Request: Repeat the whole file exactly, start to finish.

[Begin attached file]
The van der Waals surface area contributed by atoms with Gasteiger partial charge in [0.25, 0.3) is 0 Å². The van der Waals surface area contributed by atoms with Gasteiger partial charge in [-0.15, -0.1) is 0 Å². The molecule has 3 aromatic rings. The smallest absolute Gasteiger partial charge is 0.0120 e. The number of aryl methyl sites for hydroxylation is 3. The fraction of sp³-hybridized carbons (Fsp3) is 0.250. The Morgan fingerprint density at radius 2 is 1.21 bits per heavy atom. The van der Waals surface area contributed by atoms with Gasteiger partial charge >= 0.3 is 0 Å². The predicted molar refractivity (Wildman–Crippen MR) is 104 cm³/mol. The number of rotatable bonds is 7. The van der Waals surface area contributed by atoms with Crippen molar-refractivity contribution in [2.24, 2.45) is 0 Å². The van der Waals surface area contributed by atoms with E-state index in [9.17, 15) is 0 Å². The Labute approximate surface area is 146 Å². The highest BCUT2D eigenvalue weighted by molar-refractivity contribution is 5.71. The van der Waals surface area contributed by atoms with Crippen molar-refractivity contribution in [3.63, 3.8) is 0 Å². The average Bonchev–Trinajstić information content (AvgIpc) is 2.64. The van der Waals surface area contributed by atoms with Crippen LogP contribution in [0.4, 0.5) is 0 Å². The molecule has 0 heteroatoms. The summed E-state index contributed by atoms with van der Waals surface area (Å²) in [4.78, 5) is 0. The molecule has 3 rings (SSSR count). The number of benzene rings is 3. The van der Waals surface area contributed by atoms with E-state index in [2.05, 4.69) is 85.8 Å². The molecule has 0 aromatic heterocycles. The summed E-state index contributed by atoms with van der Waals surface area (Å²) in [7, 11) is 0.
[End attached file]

The van der Waals surface area contributed by atoms with Gasteiger partial charge in [0.25, 0.3) is 0 Å². The van der Waals surface area contributed by atoms with Gasteiger partial charge in [-0.15, -0.1) is 0 Å². The molecule has 3 aromatic rings. The smallest absolute Gasteiger partial charge is 0.0120 e. The number of aryl methyl sites for hydroxylation is 3. The fraction of sp³-hybridized carbons (Fsp3) is 0.250. The Morgan fingerprint density at radius 2 is 1.21 bits per heavy atom. The van der Waals surface area contributed by atoms with Gasteiger partial charge >= 0.3 is 0 Å². The predicted molar refractivity (Wildman–Crippen MR) is 104 cm³/mol. The number of rotatable bonds is 7. The van der Waals surface area contributed by atoms with Crippen molar-refractivity contribution in [2.24, 2.45) is 0 Å². The van der Waals surface area contributed by atoms with E-state index in [9.17, 15) is 0 Å². The Labute approximate surface area is 146 Å². The highest BCUT2D eigenvalue weighted by molar-refractivity contribution is 5.71. The van der Waals surface area contributed by atoms with Crippen molar-refractivity contribution in [3.63, 3.8) is 0 Å². The average Bonchev–Trinajstić information content (AvgIpc) is 2.64. The van der Waals surface area contributed by atoms with Crippen LogP contribution in [0.4, 0.5) is 0 Å². The molecule has 0 heteroatoms. The summed E-state index contributed by atoms with van der Waals surface area (Å²) in [4.78, 5) is 0. The molecule has 3 rings (SSSR count). The number of benzene rings is 3. The van der Waals surface area contributed by atoms with E-state index in [2.05, 4.69) is 85.8 Å². The molecule has 0 aromatic heterocycles. The summed E-state index contributed by atoms with van der Waals surface area (Å²) in [7, 11) is 0.